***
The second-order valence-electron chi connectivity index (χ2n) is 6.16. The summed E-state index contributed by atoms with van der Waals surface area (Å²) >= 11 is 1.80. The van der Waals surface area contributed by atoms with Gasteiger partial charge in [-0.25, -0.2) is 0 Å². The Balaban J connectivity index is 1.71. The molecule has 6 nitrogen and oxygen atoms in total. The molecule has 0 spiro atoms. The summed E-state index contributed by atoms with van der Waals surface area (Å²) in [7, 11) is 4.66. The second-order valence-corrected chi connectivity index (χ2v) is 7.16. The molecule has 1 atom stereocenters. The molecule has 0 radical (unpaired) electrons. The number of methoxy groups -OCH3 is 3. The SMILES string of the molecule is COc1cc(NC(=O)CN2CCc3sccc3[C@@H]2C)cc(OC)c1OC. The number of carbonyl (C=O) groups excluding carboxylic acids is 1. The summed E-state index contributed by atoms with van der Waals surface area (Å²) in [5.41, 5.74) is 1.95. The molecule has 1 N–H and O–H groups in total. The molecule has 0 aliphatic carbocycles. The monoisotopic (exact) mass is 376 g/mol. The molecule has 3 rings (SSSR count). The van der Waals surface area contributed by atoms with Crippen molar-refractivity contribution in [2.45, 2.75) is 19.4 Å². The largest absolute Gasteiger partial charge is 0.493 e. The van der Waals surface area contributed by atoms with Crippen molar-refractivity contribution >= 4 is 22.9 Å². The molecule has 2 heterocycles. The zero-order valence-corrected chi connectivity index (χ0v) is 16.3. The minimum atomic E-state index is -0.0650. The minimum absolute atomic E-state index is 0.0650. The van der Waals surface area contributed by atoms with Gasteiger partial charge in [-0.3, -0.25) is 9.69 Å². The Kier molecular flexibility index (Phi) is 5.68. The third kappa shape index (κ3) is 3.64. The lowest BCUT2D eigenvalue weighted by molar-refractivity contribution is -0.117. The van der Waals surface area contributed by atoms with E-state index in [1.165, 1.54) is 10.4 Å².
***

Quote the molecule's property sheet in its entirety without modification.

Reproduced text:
The second-order valence-electron chi connectivity index (χ2n) is 6.16. The summed E-state index contributed by atoms with van der Waals surface area (Å²) >= 11 is 1.80. The van der Waals surface area contributed by atoms with Gasteiger partial charge in [-0.25, -0.2) is 0 Å². The Balaban J connectivity index is 1.71. The molecule has 6 nitrogen and oxygen atoms in total. The molecule has 0 spiro atoms. The summed E-state index contributed by atoms with van der Waals surface area (Å²) in [7, 11) is 4.66. The second-order valence-corrected chi connectivity index (χ2v) is 7.16. The molecule has 1 atom stereocenters. The molecule has 0 radical (unpaired) electrons. The number of methoxy groups -OCH3 is 3. The SMILES string of the molecule is COc1cc(NC(=O)CN2CCc3sccc3[C@@H]2C)cc(OC)c1OC. The number of carbonyl (C=O) groups excluding carboxylic acids is 1. The summed E-state index contributed by atoms with van der Waals surface area (Å²) in [5.41, 5.74) is 1.95. The molecule has 1 N–H and O–H groups in total. The molecule has 0 aliphatic carbocycles. The monoisotopic (exact) mass is 376 g/mol. The molecule has 3 rings (SSSR count). The van der Waals surface area contributed by atoms with Crippen molar-refractivity contribution in [2.45, 2.75) is 19.4 Å². The largest absolute Gasteiger partial charge is 0.493 e. The van der Waals surface area contributed by atoms with Crippen molar-refractivity contribution >= 4 is 22.9 Å². The molecule has 2 heterocycles. The zero-order valence-corrected chi connectivity index (χ0v) is 16.3. The minimum atomic E-state index is -0.0650. The minimum absolute atomic E-state index is 0.0650. The van der Waals surface area contributed by atoms with Gasteiger partial charge in [-0.3, -0.25) is 9.69 Å². The Kier molecular flexibility index (Phi) is 5.68. The third kappa shape index (κ3) is 3.64. The lowest BCUT2D eigenvalue weighted by molar-refractivity contribution is -0.117. The van der Waals surface area contributed by atoms with E-state index in [1.165, 1.54) is 10.4 Å².